However the acoustics are superb and the concert equally so with a fabulous performance of Nielson’s 4th Symphony to celebrate the 150th anniversary of Denmark’s most famous composer. The most unusual aspect of the program was its conclusion, rather than its beginning, with a performance of Beethoven’s great Leonora Overture No 3. The applause for this was deafening, far more so than the Nielson, centre piece of the program. Good old Beethoven. The next night was a further step up with a visit to arguably the finest and most spectacular opera house in the world.
The story of the Royal Danish Theatre’s new opera house is worth telling briefly. The patriarch of the Danish shipping line Merckx decided some years ago that Copenhagen needed a new Opera House, so approached the government with an offer to commission and fund the building with two provisos, first that a small disused island in the harbour opposite the Amalienborg Palace be the site, and second that permanent funding to a sufficient level be provided by government. This enlightened deal has provided the city with a magnificent new opera house in a superb setting and is a splendid model for private/ public sector support for the arts!
We saw an amazing production of Verdi’s spectacular Sicilian Vespers in a joint production with Covent Garden by the acclaimed Norwegian director Stefan Herheim. It was updated from its 12th century origin to the time of its writng and set in the theatre in Paris where it had its premiere, substituting the original story with the real history of the merciless exploitation of theatre artists by French aristocrats at the time. Both the concept and its realisation were tours de force.
The Elbphilharmonie in Hamburg
Terrific city with marvellous and huge new waterside precinct in old docklands area on the Elbe. Absolutely amazing new concert hall nearing completion on the river bank called the Elbphilharmonie. Looks like a giant ship and features all the most up to date acoustic technology. Saw very strange production of Simon Boccanegra where most of the action takes place through a huge apparent painting on the back wall, which then becomes a false proscenium into a secondary world. None of us could quite make head or tail of it. Also an interesting piano recital at the Laeiszhalle by Helene Grimaud, a rather eccentric pianist who likes to play in the dark with only a light for the piano and who keeps a farm for wolves back in Canada.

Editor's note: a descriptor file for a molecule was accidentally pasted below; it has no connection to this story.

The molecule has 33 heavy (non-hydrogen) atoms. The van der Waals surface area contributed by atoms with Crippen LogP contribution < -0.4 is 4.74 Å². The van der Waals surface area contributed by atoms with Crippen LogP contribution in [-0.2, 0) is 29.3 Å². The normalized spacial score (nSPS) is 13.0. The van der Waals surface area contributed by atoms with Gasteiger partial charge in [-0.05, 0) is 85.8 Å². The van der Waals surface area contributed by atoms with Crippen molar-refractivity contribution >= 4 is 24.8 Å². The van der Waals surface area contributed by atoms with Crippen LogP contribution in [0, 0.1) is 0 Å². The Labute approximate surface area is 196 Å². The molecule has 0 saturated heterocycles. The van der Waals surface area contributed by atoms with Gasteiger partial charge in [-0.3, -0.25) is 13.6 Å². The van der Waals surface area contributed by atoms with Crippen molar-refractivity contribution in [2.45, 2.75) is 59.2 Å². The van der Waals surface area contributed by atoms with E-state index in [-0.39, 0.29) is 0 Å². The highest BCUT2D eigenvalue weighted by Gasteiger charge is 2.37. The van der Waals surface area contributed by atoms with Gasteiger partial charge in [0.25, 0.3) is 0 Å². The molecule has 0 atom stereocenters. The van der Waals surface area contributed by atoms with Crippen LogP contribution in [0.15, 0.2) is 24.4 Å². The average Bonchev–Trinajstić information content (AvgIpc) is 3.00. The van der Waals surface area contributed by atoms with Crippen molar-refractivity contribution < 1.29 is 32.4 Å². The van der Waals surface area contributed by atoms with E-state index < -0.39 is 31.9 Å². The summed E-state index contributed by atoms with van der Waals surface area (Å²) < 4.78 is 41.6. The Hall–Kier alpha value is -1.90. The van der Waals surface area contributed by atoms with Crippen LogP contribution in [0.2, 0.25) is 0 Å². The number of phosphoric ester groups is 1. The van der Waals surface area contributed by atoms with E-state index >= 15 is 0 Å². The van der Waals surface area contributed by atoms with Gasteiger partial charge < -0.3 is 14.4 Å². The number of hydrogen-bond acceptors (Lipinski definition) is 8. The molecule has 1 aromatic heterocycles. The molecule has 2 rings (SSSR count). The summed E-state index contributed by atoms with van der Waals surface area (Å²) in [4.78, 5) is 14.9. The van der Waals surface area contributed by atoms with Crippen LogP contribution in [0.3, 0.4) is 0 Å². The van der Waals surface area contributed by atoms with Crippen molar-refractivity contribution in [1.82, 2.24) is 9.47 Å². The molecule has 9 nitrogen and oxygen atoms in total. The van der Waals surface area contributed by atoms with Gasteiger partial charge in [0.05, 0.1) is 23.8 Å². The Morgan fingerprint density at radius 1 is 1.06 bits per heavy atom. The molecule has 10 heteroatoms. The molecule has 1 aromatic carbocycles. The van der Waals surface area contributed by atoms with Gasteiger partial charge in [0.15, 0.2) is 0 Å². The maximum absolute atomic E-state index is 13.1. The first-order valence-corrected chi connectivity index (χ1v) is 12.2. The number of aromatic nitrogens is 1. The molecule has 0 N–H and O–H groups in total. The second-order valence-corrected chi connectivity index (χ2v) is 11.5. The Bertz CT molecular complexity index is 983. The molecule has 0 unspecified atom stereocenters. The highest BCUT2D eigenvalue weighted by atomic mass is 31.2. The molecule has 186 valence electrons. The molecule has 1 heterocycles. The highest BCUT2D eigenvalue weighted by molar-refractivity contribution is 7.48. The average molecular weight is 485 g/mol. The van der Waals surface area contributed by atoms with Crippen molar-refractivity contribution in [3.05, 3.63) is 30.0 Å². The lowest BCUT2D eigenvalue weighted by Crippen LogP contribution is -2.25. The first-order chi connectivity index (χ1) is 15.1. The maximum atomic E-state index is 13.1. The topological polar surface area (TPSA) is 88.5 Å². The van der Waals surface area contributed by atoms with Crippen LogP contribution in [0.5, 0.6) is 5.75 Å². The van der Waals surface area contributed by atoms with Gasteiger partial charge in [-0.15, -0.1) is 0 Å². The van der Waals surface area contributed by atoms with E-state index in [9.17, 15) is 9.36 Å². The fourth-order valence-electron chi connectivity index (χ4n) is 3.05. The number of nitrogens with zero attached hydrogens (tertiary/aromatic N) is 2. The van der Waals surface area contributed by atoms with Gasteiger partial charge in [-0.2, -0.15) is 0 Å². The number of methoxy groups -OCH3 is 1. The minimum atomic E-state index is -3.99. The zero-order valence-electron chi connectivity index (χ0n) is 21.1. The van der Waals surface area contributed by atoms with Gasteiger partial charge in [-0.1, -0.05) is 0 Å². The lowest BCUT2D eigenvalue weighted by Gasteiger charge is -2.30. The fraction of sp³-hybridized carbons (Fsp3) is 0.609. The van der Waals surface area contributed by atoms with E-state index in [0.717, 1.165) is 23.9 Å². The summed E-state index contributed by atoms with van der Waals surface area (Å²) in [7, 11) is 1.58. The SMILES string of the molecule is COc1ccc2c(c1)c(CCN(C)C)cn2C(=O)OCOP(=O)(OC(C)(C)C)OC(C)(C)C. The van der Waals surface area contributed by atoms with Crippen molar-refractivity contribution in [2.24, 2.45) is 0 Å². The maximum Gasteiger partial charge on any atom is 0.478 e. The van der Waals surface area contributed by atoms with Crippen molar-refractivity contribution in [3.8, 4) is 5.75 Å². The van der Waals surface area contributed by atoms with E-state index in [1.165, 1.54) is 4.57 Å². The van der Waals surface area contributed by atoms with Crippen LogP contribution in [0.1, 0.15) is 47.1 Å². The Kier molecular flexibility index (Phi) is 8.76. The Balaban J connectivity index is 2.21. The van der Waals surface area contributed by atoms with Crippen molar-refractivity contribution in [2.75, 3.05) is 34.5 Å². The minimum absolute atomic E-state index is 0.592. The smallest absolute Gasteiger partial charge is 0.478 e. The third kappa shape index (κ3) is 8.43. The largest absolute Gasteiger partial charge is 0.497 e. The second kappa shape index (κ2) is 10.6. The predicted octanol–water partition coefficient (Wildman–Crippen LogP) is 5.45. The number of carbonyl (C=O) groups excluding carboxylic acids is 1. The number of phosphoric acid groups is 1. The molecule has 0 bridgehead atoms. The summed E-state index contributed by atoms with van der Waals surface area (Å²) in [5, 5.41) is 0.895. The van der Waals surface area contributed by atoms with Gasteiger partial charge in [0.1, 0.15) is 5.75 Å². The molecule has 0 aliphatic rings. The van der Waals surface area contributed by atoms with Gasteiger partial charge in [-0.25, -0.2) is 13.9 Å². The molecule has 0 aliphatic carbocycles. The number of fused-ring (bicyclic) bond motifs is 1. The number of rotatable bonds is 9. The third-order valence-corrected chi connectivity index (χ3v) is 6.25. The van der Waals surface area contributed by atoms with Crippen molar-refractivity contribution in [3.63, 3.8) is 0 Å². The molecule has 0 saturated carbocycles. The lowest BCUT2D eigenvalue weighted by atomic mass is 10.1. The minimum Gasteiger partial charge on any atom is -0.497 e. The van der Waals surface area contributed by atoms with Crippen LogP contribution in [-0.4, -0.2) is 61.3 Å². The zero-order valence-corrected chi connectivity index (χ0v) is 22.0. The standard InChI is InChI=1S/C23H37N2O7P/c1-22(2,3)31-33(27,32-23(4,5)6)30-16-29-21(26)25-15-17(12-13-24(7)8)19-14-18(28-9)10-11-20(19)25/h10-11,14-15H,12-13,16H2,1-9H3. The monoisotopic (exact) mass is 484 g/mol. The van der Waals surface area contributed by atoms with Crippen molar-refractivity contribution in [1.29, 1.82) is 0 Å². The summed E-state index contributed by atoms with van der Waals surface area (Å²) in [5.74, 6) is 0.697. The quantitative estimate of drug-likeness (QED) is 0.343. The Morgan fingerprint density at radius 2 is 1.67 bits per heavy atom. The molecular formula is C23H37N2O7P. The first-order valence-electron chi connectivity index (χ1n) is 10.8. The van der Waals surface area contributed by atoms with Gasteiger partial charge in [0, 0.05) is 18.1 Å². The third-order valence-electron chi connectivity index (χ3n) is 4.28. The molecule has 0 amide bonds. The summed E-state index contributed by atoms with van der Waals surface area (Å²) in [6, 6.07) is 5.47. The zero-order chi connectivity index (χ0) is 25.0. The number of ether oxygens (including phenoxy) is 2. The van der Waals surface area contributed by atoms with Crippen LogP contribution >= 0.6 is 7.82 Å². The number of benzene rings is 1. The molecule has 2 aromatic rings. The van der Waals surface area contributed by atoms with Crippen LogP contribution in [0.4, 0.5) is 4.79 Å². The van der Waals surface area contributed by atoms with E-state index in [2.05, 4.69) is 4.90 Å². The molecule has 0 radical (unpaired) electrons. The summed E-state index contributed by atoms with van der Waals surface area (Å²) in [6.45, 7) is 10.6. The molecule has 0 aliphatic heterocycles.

Prague Spring Festival
Frank Gehry’s Fred and Ginger Building in Prague
In gorgeous Prague, we started our third successive tour in three months. But this is our first private tour this year, and promises to be great fun as everyone in the group are our friends. It is the famous Prague Spring Festival and the first concert was magical. The last three sonatas of Beethoven played by top British pianist Paul Lewis, in the Rudolfinum Dvorak Hall, the home of the Czech Philharmonic, with a very high ceiling, short sightlines and a very bright resonant acoustic. Lewis has a quiet concentrated presence on the stage and was completely inside these three profound works. An absolutely mesmerising experience – the sort of memorable musical experience you come on tours like this hoping to find.
The time in Prague was lovely for its sightseeing but the other three performences didn’t live up to the splendour of the first, though the performance by the Liverpool Philharmonic under Vasily Petrenko of Elgar’s A flat symphony in the beautiful art nouveau Obecni Dum (Town Hall) concert hall was excellent and Andrew Neill, my tour co-leader, and Elgar expert pronounced the performance top rate. A performance of Marriage of Figaro in the elegantly restored baroque Estates Theatre was something of a miracle to be there at all as on the morning of the performance it was scheduled to be Cosi fan Tutte, but apparently somone crucial fell ill, and it was hastily replaced by Figaro. Not a great performance, nevertheless the show went on without a hitch.
The rare production of Arrigo Boito’s Mefistofele was best forgotten. Boito was a terrific writer and poet and sometime composer, librettist for Verdi’s great late operas, Otello and Falstaff, but this strange piece needed an illuminating production and instead received a farrago of obscurantist nonsense.